Todd DeFeo

The mystery of Stonehenge makes for a popular tourist attraction

Stonehenge (Photo by Todd DeFeo)

SALISBURY, England — For many, a visit to Stonehenge is an absolute must on a trip to England — and for good reason.

Like Big Ben in London, Stonehenge is one of the country’s most recognizable symbols. It’s a mysterious, yet alluring site that defies our collective explanation and even total understanding.

Despite centuries of study and exploration, no one can give with 100 percent certainty the history of Stonehenge. New theories are floated almost as frequently as the afternoon tea is poured, yet there is no single agreement on when the monument was built or why.

But, that’s a huge part of the draw. That’s what keeps tourists from across the globe flocking back to this Neolithic monument.

To be sure, Stonehenge is one of the most famous monuments on the face of the Earth. Nearly a million people visit the monument every year.

“Stonehenge is popular because it’s big, simple, inexplicable and it’s got great PR,” said April Masini, an advice columnist. “Tourists always want to check things off their travel to-do lists, and when going to England, Stonehenge and Big Ben are probably on most people’s lists.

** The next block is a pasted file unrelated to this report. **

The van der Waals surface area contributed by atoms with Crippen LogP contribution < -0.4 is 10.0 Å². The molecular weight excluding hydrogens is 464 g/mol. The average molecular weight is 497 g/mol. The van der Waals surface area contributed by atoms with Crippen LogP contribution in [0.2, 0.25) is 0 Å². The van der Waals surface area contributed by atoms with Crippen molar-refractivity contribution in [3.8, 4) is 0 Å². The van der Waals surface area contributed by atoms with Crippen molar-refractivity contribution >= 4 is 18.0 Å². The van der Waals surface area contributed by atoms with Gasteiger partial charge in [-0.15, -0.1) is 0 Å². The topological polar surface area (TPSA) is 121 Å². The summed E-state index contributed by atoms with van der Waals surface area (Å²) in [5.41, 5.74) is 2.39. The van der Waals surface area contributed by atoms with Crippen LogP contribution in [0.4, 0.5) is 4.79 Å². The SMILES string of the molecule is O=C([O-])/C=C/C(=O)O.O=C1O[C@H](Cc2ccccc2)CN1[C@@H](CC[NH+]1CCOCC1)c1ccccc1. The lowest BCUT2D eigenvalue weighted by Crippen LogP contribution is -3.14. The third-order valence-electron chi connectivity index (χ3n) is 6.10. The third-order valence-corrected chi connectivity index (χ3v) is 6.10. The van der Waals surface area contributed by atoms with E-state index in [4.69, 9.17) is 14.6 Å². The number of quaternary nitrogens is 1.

“They’re a lot easier to comprehend, ironically, than Parliament or British Theatre, which are just as unique,” Masini said. “The aura of mystery makes Stonehenge less intellectual and therefore, more accessible than some British attractions. In fact, for many tourists, it’s on par with crop circles and Roswell’s Area 51. It’s also a fabulous photo op that’s unique.”

As the shirt in the gift shop says, “Stonehenge Rocks.”

About Todd DeFeo
Todd DeFeo loves to travel anywhere, anytime, taking pictures and notes. An award-winning reporter, Todd revels in the experience and the fact that every place has a story to tell. He is owner of The DeFeo Groupe and also edits Express Telegraph and Railfanning.org.